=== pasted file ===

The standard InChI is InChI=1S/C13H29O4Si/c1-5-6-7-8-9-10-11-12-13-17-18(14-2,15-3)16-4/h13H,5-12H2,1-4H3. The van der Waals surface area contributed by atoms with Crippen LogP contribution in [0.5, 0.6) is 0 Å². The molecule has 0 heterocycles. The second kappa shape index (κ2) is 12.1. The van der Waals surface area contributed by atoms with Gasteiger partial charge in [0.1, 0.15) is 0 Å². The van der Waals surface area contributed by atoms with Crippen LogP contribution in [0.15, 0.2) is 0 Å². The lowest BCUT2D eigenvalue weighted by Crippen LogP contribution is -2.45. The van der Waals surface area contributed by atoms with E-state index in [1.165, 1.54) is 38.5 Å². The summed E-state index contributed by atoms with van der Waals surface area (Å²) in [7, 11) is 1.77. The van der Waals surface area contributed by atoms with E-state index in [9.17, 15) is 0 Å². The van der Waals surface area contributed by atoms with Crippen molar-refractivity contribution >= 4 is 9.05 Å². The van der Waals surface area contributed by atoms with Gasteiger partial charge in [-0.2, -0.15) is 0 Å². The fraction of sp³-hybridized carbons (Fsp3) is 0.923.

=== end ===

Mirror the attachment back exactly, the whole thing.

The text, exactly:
The standard InChI is InChI=1S/C13H29O4Si/c1-5-6-7-8-9-10-11-12-13-17-18(14-2,15-3)16-4/h13H,5-12H2,1-4H3. The van der Waals surface area contributed by atoms with Crippen LogP contribution in [0.5, 0.6) is 0 Å². The molecule has 0 heterocycles. The second kappa shape index (κ2) is 12.1. The van der Waals surface area contributed by atoms with Gasteiger partial charge in [0.1, 0.15) is 0 Å². The van der Waals surface area contributed by atoms with Crippen LogP contribution in [0.15, 0.2) is 0 Å². The lowest BCUT2D eigenvalue weighted by Crippen LogP contribution is -2.45. The van der Waals surface area contributed by atoms with E-state index in [1.165, 1.54) is 38.5 Å². The summed E-state index contributed by atoms with van der Waals surface area (Å²) in [7, 11) is 1.77. The van der Waals surface area contributed by atoms with E-state index in [9.17, 15) is 0 Å². The van der Waals surface area contributed by atoms with Crippen molar-refractivity contribution >= 4 is 9.05 Å². The van der Waals surface area contributed by atoms with Gasteiger partial charge in [-0.2, -0.15) is 0 Å². The fraction of sp³-hybridized carbons (Fsp3) is 0.923.